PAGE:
Greece – the never ending story

Greece – the never ending story
Greece – the never ending story
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The breakdown of the negotiations between Greece and its creditors as well as the planned referendum on 5 July troubles capital markets. Greece itself is formally not insolvent. As long that this is not the case the European Central Bank (ECB) will do whatever it takes to contain spillover risks. After the referendum, the next key date will be 20 July, where bonds issued by the ECB will be payable. Until then a number of decisions has to be taken and a new financial package negotiated.

Breakdown of negotiations

The negotiations between the creditors and Greece broke down over the weekend. The reason for is that the prime minister of Greece announced plans to hold a referendum on 5 July.

Banks will be temporarily shut down

In response, the Eurogroup announced that the EFSF financial arrangement will expire by the end of June. Following this decisions, the Governing Council of the European Central bank decided to maintain, i.e., not increase, the ceiling to the provision of emergency liquidity assistance (ELA) to Greek banks at the level decided last Friday. In order to avoid a bank run, the Greek’s financial stability council decided to impose capital controls. Banks will be shut down until at least 6 July and cash withdrawals will be limited to EUR 60 a day. The cashing of cheques will be halted and fixed term deposits will be locked down, according to Bloomberg.

There’s a lot at stake

It is still rational for both sides to reach an agreement. At stake are massive wealth losses and chaos in Greece and spillover effects and increasing disintegration in the Eurozone. Last week, it seemed that an agreement could finally be reached. Unfortunately, on Saturday the negotiations broke down. Nevertheless, a compromise between austerity and haircut on the one side and reforms on the other side is possible. Maybe it will be reached with another government in Greece.

The current government in Greece did not accept the conditions of the adjustment program from the beginning. It argued in favour of higher pension payments and wages, an end of austerity and a debt haircut.

The content of the referendum on 5 July is not clear

The question and implications of the referendum are not clear. Besides the current adjustment program will expire on Tuesday. Most probably, the question will be whether Greece should accept painful austerity or not. De facto, the Greek people will vote whether they want to stay in the Eurozone. Closed banks, limited cash withdrawals and a collapse of the Greek economy argue for a positive outcome of the referendum.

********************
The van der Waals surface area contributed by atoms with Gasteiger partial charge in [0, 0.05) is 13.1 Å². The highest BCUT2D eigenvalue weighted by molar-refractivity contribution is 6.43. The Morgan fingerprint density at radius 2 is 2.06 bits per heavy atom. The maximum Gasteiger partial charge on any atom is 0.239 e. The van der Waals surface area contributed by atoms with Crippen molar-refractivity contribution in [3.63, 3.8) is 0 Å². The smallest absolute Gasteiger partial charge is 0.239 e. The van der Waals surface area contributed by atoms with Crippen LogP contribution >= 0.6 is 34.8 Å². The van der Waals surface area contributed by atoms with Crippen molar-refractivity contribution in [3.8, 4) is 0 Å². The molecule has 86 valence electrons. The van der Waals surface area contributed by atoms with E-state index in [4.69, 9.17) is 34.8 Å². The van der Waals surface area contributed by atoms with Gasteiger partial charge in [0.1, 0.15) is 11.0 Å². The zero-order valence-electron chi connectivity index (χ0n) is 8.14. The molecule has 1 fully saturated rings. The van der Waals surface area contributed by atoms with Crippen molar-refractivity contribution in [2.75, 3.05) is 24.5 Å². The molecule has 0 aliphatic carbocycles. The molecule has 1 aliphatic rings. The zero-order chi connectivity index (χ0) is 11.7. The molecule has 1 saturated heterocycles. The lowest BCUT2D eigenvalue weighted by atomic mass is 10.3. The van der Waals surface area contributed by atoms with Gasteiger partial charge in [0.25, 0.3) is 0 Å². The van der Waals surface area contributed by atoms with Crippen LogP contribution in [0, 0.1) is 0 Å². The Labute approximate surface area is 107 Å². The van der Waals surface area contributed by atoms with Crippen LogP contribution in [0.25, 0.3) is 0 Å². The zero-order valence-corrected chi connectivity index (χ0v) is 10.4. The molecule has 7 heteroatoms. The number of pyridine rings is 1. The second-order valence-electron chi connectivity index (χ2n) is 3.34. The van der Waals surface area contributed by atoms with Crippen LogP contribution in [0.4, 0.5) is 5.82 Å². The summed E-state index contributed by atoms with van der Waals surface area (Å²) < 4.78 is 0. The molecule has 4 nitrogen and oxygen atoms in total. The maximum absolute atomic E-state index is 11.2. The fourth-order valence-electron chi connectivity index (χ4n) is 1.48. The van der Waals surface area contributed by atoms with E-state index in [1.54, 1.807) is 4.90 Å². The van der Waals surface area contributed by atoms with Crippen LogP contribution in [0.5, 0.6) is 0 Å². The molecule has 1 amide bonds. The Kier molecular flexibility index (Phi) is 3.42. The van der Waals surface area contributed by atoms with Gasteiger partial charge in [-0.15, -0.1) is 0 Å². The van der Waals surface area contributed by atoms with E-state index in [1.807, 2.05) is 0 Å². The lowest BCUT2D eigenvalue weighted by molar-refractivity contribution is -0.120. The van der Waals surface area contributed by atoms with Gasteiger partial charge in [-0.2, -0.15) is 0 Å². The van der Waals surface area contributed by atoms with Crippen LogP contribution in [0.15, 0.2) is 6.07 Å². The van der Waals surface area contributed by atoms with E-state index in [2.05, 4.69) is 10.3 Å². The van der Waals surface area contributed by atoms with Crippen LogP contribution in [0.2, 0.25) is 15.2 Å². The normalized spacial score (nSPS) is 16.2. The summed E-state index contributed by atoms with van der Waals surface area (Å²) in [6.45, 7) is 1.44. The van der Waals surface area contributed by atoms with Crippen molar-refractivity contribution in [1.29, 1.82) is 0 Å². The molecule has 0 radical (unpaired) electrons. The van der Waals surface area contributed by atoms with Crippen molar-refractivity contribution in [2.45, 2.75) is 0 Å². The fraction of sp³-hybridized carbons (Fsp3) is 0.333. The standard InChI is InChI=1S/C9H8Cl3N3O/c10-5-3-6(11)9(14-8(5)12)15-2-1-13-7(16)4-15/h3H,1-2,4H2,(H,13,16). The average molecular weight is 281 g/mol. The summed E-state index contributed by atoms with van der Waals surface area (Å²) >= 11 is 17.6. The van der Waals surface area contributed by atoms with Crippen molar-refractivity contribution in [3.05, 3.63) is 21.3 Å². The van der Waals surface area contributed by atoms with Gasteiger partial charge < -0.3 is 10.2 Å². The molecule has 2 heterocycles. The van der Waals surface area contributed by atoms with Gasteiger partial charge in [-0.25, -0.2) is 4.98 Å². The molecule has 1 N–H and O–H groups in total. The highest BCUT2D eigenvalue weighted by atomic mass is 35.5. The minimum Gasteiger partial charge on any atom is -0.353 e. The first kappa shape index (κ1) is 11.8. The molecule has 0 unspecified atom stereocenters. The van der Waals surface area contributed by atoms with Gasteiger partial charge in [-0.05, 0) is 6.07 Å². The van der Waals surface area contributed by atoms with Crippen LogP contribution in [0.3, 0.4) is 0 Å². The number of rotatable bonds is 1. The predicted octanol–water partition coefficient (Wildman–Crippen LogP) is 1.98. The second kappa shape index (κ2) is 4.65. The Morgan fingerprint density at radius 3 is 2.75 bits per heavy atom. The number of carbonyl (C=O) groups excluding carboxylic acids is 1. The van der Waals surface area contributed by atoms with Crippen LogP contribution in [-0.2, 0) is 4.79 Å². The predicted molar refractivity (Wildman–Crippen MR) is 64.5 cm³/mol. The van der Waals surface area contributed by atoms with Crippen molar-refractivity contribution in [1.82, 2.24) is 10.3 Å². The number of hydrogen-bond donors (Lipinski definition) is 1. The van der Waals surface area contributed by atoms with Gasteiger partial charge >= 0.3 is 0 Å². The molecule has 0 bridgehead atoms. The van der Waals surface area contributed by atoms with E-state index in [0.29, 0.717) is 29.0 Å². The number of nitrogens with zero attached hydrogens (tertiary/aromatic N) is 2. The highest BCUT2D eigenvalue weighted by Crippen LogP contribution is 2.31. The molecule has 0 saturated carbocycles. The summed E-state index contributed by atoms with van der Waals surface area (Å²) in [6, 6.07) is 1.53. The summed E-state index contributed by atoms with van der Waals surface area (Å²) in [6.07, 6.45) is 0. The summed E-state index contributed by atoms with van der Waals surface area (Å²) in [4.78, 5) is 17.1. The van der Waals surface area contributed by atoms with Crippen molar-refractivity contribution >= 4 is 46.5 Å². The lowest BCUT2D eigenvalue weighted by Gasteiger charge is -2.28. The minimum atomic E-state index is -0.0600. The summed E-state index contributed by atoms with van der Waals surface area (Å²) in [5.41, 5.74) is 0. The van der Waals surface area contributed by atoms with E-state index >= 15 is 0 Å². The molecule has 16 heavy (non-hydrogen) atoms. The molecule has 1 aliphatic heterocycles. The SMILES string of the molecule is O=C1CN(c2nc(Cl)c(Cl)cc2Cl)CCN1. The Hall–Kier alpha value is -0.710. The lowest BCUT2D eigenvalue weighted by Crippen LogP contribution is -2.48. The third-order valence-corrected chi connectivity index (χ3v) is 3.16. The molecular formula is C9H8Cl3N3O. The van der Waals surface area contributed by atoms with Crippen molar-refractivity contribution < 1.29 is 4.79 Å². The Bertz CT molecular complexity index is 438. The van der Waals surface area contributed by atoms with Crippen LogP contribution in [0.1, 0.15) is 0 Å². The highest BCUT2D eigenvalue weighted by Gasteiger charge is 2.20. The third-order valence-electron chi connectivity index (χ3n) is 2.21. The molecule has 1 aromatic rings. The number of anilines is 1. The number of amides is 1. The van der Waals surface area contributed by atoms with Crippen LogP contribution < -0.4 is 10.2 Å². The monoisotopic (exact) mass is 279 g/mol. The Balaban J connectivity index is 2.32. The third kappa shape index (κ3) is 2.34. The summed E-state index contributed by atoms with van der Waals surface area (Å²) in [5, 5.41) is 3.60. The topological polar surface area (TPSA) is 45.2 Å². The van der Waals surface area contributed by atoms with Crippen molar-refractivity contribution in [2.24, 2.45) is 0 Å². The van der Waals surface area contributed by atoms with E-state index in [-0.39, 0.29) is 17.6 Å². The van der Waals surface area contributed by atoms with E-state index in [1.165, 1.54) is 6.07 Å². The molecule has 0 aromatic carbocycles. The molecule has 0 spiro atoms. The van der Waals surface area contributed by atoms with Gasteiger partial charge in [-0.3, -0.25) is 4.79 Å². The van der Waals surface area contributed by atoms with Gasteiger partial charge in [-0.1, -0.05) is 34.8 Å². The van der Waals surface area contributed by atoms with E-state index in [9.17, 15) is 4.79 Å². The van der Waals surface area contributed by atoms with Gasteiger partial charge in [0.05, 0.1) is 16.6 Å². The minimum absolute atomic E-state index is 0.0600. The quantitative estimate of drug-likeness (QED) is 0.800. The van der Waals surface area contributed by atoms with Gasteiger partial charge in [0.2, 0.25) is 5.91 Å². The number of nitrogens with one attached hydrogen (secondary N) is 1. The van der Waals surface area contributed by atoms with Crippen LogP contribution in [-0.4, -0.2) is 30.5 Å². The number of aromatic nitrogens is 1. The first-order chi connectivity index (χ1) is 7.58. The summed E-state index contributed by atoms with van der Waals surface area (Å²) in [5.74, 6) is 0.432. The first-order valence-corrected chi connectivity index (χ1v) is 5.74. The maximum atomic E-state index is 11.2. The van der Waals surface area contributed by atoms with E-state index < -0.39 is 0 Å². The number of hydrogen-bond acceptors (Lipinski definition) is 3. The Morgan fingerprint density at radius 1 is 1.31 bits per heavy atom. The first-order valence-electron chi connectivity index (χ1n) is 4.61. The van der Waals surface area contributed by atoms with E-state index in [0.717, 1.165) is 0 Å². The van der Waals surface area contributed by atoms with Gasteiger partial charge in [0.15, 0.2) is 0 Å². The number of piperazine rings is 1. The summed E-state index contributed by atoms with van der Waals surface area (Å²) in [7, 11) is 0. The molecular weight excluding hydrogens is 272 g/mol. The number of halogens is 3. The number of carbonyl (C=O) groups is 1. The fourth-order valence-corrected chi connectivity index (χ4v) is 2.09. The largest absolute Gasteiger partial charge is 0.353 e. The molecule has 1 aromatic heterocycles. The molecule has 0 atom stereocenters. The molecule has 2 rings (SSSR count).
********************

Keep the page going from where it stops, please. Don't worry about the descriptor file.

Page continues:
A “Yes” vote would probably cause the Greek government to retreat. In that case, snap elections would be called. In the best case, a technocratic government would be installed. This would most likely lead to an agreement between Greece and the European institutions. As long as the hope for such a positive outcome exists, the creditors will stand ready to help Greece.
A “No” vote or a new radical government in Greece would probably lead to a Grexit in the end.

Uncertainty burdens capital markets

In the meantime, increased uncertainty could cause temporary price losses of risky assets (equities, corporate and government bonds with credit risk). In addition, the Euro remains under pressure.

However, the European Central Bank will do whatever it takes to avoid spillover risks. Especially, it will try to contain a negative spiral of a loss of confidence and asset price losses. The ECB has a range of instruments available: Quantitative easing, rate cuts, conditional provision of unlimited liquidity, targeted liquidity refinancing operations, and so on.

Weakness of the Eurozone becomes visible

The Greek tragedy makes the weakness of the Eurozone visible. It still lacks the necessary institutions for the sustainable functioning of a currency union. There are no common economic, fiscal and financial policy institutions. Obviously, the currency union is not irrevocable. The legal implications of an exit of a country are completely unclear.



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